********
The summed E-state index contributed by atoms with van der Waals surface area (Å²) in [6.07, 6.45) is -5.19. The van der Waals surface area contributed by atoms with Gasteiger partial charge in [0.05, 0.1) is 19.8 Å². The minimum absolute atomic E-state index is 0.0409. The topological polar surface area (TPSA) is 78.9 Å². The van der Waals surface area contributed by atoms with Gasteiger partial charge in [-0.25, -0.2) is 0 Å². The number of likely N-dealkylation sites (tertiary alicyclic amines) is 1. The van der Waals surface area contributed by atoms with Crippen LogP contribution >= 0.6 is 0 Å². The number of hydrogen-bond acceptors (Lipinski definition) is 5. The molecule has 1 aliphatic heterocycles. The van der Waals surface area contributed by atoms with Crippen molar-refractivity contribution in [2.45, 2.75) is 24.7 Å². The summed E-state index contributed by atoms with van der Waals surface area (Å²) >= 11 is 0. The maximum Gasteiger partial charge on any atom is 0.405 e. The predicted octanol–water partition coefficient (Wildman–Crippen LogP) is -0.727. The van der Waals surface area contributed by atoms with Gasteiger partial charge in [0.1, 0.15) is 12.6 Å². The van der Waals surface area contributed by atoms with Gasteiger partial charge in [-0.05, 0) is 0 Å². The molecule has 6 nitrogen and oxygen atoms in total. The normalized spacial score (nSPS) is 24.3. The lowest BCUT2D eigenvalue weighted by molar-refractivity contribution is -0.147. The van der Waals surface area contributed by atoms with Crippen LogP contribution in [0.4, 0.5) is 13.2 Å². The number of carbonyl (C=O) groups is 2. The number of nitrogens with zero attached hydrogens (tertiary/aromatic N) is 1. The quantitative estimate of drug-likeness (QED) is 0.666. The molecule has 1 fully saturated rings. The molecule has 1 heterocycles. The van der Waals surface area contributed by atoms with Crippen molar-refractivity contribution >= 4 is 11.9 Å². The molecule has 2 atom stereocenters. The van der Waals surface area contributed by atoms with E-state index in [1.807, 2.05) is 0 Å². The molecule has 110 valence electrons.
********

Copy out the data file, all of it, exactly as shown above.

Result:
The summed E-state index contributed by atoms with van der Waals surface area (Å²) in [6.07, 6.45) is -5.19. The van der Waals surface area contributed by atoms with Gasteiger partial charge in [0.05, 0.1) is 19.8 Å². The minimum absolute atomic E-state index is 0.0409. The topological polar surface area (TPSA) is 78.9 Å². The van der Waals surface area contributed by atoms with Gasteiger partial charge in [-0.25, -0.2) is 0 Å². The number of likely N-dealkylation sites (tertiary alicyclic amines) is 1. The van der Waals surface area contributed by atoms with Crippen LogP contribution >= 0.6 is 0 Å². The number of hydrogen-bond acceptors (Lipinski definition) is 5. The molecule has 1 aliphatic heterocycles. The van der Waals surface area contributed by atoms with Crippen molar-refractivity contribution in [2.45, 2.75) is 24.7 Å². The summed E-state index contributed by atoms with van der Waals surface area (Å²) >= 11 is 0. The maximum Gasteiger partial charge on any atom is 0.405 e. The predicted octanol–water partition coefficient (Wildman–Crippen LogP) is -0.727. The van der Waals surface area contributed by atoms with Gasteiger partial charge in [0.1, 0.15) is 12.6 Å². The van der Waals surface area contributed by atoms with Gasteiger partial charge in [-0.05, 0) is 0 Å². The molecule has 6 nitrogen and oxygen atoms in total. The normalized spacial score (nSPS) is 24.3. The lowest BCUT2D eigenvalue weighted by molar-refractivity contribution is -0.147. The van der Waals surface area contributed by atoms with Crippen LogP contribution in [0.4, 0.5) is 13.2 Å². The number of carbonyl (C=O) groups is 2. The number of nitrogens with zero attached hydrogens (tertiary/aromatic N) is 1. The quantitative estimate of drug-likeness (QED) is 0.666. The molecule has 1 fully saturated rings. The molecule has 1 heterocycles. The van der Waals surface area contributed by atoms with Crippen molar-refractivity contribution >= 4 is 11.9 Å². The molecule has 2 atom stereocenters. The van der Waals surface area contributed by atoms with E-state index in [1.807, 2.05) is 0 Å². The molecule has 110 valence electrons.